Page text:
If amplifier 10 exhibited perfect operating characteristics, that is an infinite open loop gain, an infinite input impedance and zero output impedance, independent of frequency, then inverting input 12 would be at virtual earth thereby perfectly isolating each of the signals S1 -S3 from all other signals. Thus, there would be no cross-talk or feed through. In such circuits known to the prior art, however, such ideal characteristics are only realizable at relatively low frequencies, with high frequency operation resulting in intolerable cross-talk performance. The instant invention provides an excellent solution to this problem.
FIG. 2 illustrates, in schematic diagram form, one preferred embodiment of the generalized summing amplifier configuration shown in FIG. 1. Here, each of the signals to be summed, S1 -S3. is coupled through a corresponding resistor, R1 -R3, as in FIG. 1, to the input 22 of the improved amplifier 20.
Improved amplifier 20 includes a high voltage gain stage comprised of bipolar transistor 30, having its emitter 32 connected to ground potential, its base 34 connected to the input 22 of the improved amplifier 20 and its collector 36 coupled through a constant current source 38 to a source of negative DC potential B-. In the known manner, signals applied to the base input 34 are inverted and voltage amplified by a large factor, appearing at the collector 36 output.
Feedback from the output to input of high gain stage 30 is provided by bipolar transistor 40. The base 42 of transistor 40 connects to the collector 36 of gain stage 30, with the emitter 44 of transistor 42 being directly connected to the base 34 of stage 30. Thus, transistor 40 in FIG. 2 corresponds to the feedback resistor RF of FIG. 1. The collector 46 of transistor 40 couples through an output load resistor 50 to the source of negative bias potential B-.
Because transistor 40 has a relatively low AC impedance from its base 42 to its emitter 44, virtually the entire signal appearing at the collector 36 of amplifying stage 30 is fed back to its base 34. This feedback current creates a corresponding current through the collector 46 of feedback transistor 40, whereby the AC signal appears across load resistor 50. To increase the current through feedback transistor 40, thereby optimizing its performance characteristics, a current source resistor 52 is connected from the emitter 44 of transistor 40 to ground potential.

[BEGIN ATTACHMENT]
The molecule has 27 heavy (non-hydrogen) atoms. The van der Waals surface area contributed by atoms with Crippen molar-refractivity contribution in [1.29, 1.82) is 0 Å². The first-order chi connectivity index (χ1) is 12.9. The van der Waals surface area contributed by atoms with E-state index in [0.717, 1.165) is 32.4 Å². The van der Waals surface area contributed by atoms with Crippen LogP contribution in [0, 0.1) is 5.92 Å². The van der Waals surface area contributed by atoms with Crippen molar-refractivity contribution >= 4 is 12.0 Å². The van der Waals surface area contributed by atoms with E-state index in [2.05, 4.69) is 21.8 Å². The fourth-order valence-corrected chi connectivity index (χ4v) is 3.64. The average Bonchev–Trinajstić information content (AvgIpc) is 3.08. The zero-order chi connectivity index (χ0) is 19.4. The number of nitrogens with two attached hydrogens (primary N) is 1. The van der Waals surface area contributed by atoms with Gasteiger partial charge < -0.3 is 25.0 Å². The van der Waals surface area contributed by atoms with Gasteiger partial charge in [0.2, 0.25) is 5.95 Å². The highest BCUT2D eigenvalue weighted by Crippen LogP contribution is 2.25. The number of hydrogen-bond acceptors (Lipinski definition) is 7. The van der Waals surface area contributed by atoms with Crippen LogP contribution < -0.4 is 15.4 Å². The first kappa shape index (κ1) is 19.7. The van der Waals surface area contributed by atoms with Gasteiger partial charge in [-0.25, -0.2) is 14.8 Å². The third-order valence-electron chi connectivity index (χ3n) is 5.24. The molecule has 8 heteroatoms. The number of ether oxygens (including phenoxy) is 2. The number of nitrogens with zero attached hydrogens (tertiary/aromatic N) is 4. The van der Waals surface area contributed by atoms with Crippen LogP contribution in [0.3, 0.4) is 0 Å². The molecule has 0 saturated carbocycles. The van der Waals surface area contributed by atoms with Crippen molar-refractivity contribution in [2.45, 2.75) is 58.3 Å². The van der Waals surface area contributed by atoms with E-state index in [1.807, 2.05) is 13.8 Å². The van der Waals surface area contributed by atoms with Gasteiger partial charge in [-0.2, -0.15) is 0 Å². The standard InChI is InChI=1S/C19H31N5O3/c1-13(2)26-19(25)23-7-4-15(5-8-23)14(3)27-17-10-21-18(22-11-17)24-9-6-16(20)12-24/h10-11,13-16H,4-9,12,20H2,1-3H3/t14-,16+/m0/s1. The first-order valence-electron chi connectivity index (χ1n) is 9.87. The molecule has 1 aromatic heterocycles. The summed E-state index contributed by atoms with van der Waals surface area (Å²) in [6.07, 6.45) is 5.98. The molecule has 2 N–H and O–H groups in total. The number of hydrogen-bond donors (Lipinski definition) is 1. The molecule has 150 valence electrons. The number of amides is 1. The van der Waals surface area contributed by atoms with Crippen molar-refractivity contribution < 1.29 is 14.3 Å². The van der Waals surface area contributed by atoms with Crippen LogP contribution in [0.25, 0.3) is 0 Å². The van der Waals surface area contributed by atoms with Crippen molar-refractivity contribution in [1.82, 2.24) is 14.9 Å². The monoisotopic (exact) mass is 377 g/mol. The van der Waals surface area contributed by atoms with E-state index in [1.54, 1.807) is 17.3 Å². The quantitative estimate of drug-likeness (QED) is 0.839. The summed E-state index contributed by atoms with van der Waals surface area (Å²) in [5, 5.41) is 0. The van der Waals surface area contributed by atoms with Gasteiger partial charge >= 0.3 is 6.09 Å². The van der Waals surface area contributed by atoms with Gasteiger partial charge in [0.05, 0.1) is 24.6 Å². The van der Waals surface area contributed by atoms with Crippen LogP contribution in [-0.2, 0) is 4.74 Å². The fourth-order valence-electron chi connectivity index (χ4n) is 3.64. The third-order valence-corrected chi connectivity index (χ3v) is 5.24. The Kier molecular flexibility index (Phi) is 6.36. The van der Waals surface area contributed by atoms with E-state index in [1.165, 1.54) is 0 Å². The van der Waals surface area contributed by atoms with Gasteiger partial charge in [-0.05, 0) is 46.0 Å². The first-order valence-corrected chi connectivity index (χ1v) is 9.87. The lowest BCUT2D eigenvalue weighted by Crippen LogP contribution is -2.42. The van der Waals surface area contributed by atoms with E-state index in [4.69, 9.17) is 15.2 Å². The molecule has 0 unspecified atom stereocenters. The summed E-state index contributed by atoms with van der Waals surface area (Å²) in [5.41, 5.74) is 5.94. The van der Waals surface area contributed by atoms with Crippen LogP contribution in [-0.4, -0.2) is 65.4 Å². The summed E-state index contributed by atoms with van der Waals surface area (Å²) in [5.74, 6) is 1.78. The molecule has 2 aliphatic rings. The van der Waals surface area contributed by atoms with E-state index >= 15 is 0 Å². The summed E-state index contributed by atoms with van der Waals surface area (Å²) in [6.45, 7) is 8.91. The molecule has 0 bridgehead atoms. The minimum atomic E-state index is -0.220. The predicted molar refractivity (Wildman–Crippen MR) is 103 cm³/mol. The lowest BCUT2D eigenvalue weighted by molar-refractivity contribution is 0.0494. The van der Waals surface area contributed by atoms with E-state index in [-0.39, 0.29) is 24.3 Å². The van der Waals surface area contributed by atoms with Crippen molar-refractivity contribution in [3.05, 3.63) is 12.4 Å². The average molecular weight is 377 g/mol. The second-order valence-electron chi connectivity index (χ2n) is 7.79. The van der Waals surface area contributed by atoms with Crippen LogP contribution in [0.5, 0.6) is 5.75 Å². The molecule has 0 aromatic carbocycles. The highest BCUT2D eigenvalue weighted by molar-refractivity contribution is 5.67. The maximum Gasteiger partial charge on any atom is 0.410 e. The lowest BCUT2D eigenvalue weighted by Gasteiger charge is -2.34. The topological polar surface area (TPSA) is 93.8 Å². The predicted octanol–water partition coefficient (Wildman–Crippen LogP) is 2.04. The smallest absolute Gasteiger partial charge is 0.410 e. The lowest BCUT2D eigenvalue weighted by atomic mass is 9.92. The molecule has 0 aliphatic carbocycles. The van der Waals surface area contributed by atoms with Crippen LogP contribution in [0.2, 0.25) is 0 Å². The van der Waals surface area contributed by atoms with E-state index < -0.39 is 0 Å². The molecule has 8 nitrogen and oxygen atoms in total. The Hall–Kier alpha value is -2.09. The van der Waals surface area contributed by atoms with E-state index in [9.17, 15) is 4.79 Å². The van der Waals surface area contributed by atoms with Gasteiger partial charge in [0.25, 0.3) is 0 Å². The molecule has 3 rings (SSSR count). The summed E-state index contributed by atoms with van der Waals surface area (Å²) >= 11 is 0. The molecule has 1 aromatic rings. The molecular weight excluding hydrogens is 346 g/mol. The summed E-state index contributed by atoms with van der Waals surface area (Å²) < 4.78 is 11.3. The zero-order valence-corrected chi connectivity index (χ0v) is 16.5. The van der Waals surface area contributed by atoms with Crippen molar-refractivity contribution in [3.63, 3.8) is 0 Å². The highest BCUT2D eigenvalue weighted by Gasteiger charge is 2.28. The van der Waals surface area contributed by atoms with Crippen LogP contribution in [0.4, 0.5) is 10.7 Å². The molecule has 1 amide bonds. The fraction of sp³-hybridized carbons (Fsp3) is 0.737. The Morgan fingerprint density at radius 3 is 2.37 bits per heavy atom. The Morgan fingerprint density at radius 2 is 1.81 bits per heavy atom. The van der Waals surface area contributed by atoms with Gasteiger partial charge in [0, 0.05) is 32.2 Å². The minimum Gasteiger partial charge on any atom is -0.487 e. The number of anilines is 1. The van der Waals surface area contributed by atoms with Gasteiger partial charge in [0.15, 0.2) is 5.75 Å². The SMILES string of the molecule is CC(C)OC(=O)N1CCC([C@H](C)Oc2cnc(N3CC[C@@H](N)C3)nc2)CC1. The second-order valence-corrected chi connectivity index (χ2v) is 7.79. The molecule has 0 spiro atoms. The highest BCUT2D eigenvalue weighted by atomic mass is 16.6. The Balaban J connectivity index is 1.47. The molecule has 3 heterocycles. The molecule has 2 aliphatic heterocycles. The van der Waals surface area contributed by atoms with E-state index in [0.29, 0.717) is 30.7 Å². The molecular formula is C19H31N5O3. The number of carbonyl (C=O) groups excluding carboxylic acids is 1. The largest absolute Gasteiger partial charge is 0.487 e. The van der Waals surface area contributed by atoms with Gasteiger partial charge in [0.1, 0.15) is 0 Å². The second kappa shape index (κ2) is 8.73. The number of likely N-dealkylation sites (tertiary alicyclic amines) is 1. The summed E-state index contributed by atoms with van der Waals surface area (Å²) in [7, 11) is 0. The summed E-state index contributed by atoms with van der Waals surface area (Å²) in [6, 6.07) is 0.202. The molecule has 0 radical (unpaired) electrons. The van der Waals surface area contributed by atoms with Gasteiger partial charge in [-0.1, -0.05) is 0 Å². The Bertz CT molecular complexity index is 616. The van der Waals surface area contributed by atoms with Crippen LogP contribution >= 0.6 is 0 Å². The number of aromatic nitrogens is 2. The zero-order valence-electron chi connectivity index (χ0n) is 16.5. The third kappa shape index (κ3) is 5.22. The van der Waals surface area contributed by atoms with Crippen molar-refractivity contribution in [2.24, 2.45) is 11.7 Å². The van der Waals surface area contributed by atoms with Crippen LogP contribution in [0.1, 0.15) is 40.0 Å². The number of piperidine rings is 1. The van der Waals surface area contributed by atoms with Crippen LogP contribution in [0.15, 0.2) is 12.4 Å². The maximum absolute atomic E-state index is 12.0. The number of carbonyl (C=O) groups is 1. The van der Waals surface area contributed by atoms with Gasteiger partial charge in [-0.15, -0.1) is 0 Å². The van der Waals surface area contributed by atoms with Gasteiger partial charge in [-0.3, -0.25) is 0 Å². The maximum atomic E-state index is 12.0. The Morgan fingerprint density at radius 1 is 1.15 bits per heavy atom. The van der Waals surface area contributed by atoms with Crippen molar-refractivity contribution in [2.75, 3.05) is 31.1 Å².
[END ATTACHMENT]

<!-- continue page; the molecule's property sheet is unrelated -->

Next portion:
Due to the fact that the open loop gain of amplifying stage 30 is very high, and to the fact that 100% voltage feedback is provided to feedback transistor 40 from the collector 36 to the base 34 of stage 30, the impedance at the input 22 of the improved amplifier 20 is maintained at, or near, virtual ground. Also, due to the 100% feedback, the AC signal swing at the collector 36 of transistor 30 is very small. Thus, frequency roll-off effects, such as Miller capacity or parametrics is kept at an absolute minimum and the transistor exhibits excellent high frequency amplification. Due to the excellent high frequency open loop gain exhibited by this configuration, the virtual ground at the improved amplifier input 22 is maintained even at very high frequencies, whereby the input signals S1 -S3 are highly isolated one from the other.
The output signal taken at the collector 46 of feedback transistor 40 is AC coupled through capacitor 70 to a voltage amplifying stage 80. Amplifying stage 80 is comprised of cascade transistors 82, 92, respectively. The base 84 of transistor 82 is DC biased by a voltage divider comprised of resistors 102, 105. The collector 85 of transistor 82 has a load resistor 104 which is across the base to emitter junction, 94, 96 of transistor 92. Feedback is taken from the collector 98 of transistor 92 to the emitter 86 of transistor 82 via feedback resistor 110. The emitter 86 of transistor 82 is also taken to ground potential through the emitter resistor 112. Thus output amplifier 80 exhibits a very high open loop gain and a closed loop gain equal to 1 + the ratio of resistor 110 to resistor 112. Thus, the mixed signal appearing at the collector 46 of feedback transistor 40 is amplified through amplifier 80 appearing at an output 120.